Mar 19 2014

The National Park Service Tackles Distance Learning

Free media platforms offer a cost-effective way to engage students and promote our national parks.

Online learning is a movement perfectly suited to budget-strapped school districts and elite universities alike. They aren’t the only ones taking advantage of the Internet to engage students and award certificates — and market themselves in the process.

The National Park Service (NPS) is using YouTube, Facebook, Flickr and other frees online platforms to create engaging learning tools for students. These “electronic field trips” allow students to learn about our national parks at no cost to schools. The new media platforms enable the NPS to save on production costs while providing content on websites that students are already familiar with:

More than 100 park distance learning programs (often called electronic field trips) use new and traditional broadcast media to bring students to the parks for curriculum-based exploration and discovery. Most field trips include a live or recorded video-based experience accompanied by a suite of new and social media (on-line activities, chat rooms, blogs, Facebook pages, podcasts or Flicker libraries). These expanding opportunities give teachers and students a chance to explore the story in depth, follow their own leads and extend the experience. Like actual field trips, distance learning opportunities such as Electronic Field Trips are park-based and aligned with state or national core curriculum standards and include pre and post-visit activities. Unlike actual field trips, these tours often take students “behind the velvet ropes” to see and experience the park.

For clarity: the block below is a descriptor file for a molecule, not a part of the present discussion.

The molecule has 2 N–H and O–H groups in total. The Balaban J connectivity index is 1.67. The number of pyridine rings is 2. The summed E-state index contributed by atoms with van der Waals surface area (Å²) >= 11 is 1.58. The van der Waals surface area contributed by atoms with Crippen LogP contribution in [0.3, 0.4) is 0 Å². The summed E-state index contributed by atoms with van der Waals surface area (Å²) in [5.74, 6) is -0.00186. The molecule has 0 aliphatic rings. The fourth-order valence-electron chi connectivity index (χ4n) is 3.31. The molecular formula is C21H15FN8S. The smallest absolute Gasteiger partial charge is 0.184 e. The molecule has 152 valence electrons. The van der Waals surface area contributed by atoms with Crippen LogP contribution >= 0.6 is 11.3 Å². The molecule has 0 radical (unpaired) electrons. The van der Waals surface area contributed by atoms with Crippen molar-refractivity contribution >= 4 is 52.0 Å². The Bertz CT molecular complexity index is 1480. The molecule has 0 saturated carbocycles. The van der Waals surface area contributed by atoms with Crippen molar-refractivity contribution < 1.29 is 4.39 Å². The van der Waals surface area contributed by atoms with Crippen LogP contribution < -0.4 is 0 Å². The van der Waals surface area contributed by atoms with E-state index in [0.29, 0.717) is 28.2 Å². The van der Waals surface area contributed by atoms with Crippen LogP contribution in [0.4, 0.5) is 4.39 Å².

The popular WebRangers program is designed to teach children about the history, important figures, wildlife, nature and upkeep of national parks. The course uses gamification so students “can customize their Ranger Station, earn rewards, and play learning activities.” Here is a look at some of the other programs the NPS offers:

Minuteman Missile National Historic Site offers live webcasts to classrooms from the underground launch-control center at Delta-01. Students learn about the Minuteman Missile’s role in helping to keep the peace for three decades, during which the missle served as both a threat and a deterrent.

Biscayne National Park has a variety of programs for students who can visit the park as well as for those who may never get a chance to see the park in person. The park is constantly exploring ways to bring students into the resource — under the surface — to learn more. Skype with a Ranger: At Biscayne National Park, students or classes with questions can set up a time to Skype with a park ranger or park scientist.

Homestead National Monument of America has curriculums for students in grades K–12 and continues to explore more immersive virtual field trips to the park. Park staff use the web to push content to teachers using the park’s K–12 flash drives.

Yosemite National Park’s Nature Notes is an impressive presence on YouTube, with over 3 million views and a dedicated following. The park uses its YouTube channel to show videos about nature, history, safety and events.

Learn more about the National Park Service’s distance-education programs on the Innovative Education Technology in Parks page.

<p>Credit: National Park Service</p>